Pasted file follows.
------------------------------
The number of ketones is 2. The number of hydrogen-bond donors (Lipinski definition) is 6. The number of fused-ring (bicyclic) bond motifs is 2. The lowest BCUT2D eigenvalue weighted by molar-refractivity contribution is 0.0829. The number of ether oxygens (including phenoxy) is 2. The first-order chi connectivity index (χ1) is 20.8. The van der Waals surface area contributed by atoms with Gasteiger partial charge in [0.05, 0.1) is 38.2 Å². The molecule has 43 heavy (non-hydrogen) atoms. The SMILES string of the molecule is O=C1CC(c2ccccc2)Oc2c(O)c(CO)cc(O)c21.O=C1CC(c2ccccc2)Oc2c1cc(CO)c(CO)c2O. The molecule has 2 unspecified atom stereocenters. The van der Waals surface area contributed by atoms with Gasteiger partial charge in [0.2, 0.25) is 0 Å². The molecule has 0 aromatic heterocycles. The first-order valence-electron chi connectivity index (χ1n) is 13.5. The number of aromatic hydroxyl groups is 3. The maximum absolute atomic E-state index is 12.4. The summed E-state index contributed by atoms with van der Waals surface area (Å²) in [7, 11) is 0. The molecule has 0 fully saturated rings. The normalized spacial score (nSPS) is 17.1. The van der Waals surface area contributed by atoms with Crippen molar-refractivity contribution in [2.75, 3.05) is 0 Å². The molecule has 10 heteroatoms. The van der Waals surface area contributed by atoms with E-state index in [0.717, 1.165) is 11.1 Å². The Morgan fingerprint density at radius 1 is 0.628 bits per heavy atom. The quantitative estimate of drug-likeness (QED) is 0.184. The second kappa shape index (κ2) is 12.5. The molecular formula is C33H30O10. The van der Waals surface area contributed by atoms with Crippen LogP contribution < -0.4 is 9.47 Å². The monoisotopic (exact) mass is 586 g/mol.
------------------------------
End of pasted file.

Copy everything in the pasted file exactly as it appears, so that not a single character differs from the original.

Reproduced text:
The number of ketones is 2. The number of hydrogen-bond donors (Lipinski definition) is 6. The number of fused-ring (bicyclic) bond motifs is 2. The lowest BCUT2D eigenvalue weighted by molar-refractivity contribution is 0.0829. The number of ether oxygens (including phenoxy) is 2. The first-order chi connectivity index (χ1) is 20.8. The van der Waals surface area contributed by atoms with Gasteiger partial charge in [0.05, 0.1) is 38.2 Å². The molecule has 43 heavy (non-hydrogen) atoms. The SMILES string of the molecule is O=C1CC(c2ccccc2)Oc2c(O)c(CO)cc(O)c21.O=C1CC(c2ccccc2)Oc2c1cc(CO)c(CO)c2O. The molecule has 2 unspecified atom stereocenters. The van der Waals surface area contributed by atoms with Gasteiger partial charge in [0.2, 0.25) is 0 Å². The molecule has 0 aromatic heterocycles. The first-order valence-electron chi connectivity index (χ1n) is 13.5. The number of aromatic hydroxyl groups is 3. The maximum absolute atomic E-state index is 12.4. The summed E-state index contributed by atoms with van der Waals surface area (Å²) in [7, 11) is 0. The molecule has 0 fully saturated rings. The normalized spacial score (nSPS) is 17.1. The van der Waals surface area contributed by atoms with Crippen molar-refractivity contribution in [2.75, 3.05) is 0 Å². The molecule has 10 heteroatoms. The van der Waals surface area contributed by atoms with E-state index in [0.717, 1.165) is 11.1 Å². The Morgan fingerprint density at radius 1 is 0.628 bits per heavy atom. The quantitative estimate of drug-likeness (QED) is 0.184. The second kappa shape index (κ2) is 12.5. The molecular formula is C33H30O10. The van der Waals surface area contributed by atoms with Crippen LogP contribution < -0.4 is 9.47 Å². The monoisotopic (exact) mass is 586 g/mol.